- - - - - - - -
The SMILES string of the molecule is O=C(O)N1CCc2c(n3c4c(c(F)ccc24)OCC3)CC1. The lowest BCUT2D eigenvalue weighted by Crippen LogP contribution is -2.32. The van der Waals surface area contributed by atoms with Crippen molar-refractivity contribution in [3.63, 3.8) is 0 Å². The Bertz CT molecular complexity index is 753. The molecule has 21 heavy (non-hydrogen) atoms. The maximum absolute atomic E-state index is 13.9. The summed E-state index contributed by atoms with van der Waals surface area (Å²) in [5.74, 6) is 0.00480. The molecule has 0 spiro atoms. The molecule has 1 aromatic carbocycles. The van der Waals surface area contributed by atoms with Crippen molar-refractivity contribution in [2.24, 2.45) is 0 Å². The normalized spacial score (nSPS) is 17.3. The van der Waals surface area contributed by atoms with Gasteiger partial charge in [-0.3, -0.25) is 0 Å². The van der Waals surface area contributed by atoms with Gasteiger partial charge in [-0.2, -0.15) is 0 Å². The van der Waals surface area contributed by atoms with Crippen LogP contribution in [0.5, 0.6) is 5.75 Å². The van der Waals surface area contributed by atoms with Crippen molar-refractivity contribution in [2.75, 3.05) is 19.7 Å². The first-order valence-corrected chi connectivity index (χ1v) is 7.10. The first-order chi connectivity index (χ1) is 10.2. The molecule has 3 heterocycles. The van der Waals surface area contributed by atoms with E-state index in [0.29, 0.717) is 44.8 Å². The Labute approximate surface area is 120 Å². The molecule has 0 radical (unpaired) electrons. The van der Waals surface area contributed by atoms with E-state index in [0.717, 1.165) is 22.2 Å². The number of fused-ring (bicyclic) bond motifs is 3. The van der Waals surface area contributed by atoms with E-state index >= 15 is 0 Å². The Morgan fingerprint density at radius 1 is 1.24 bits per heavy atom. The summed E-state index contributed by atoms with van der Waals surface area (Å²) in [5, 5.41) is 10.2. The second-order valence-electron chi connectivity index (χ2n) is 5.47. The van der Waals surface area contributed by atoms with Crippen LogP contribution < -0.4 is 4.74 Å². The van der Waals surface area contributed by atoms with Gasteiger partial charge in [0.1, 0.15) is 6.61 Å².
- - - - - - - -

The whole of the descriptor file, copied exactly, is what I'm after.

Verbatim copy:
The SMILES string of the molecule is O=C(O)N1CCc2c(n3c4c(c(F)ccc24)OCC3)CC1. The lowest BCUT2D eigenvalue weighted by Crippen LogP contribution is -2.32. The van der Waals surface area contributed by atoms with Crippen molar-refractivity contribution in [3.63, 3.8) is 0 Å². The Bertz CT molecular complexity index is 753. The molecule has 21 heavy (non-hydrogen) atoms. The maximum absolute atomic E-state index is 13.9. The summed E-state index contributed by atoms with van der Waals surface area (Å²) in [5.74, 6) is 0.00480. The molecule has 0 spiro atoms. The molecule has 1 aromatic carbocycles. The van der Waals surface area contributed by atoms with Crippen molar-refractivity contribution in [2.24, 2.45) is 0 Å². The normalized spacial score (nSPS) is 17.3. The van der Waals surface area contributed by atoms with Gasteiger partial charge in [-0.3, -0.25) is 0 Å². The van der Waals surface area contributed by atoms with Gasteiger partial charge in [-0.2, -0.15) is 0 Å². The van der Waals surface area contributed by atoms with Crippen LogP contribution in [0.5, 0.6) is 5.75 Å². The van der Waals surface area contributed by atoms with Crippen molar-refractivity contribution in [2.75, 3.05) is 19.7 Å². The first-order valence-corrected chi connectivity index (χ1v) is 7.10. The first-order chi connectivity index (χ1) is 10.2. The molecule has 3 heterocycles. The van der Waals surface area contributed by atoms with E-state index in [0.29, 0.717) is 44.8 Å². The Labute approximate surface area is 120 Å². The molecule has 0 radical (unpaired) electrons. The van der Waals surface area contributed by atoms with E-state index in [0.717, 1.165) is 22.2 Å². The number of fused-ring (bicyclic) bond motifs is 3. The van der Waals surface area contributed by atoms with E-state index >= 15 is 0 Å². The Morgan fingerprint density at radius 1 is 1.24 bits per heavy atom. The summed E-state index contributed by atoms with van der Waals surface area (Å²) in [5, 5.41) is 10.2. The second-order valence-electron chi connectivity index (χ2n) is 5.47. The van der Waals surface area contributed by atoms with Crippen LogP contribution < -0.4 is 4.74 Å². The van der Waals surface area contributed by atoms with Gasteiger partial charge in [0.1, 0.15) is 6.61 Å².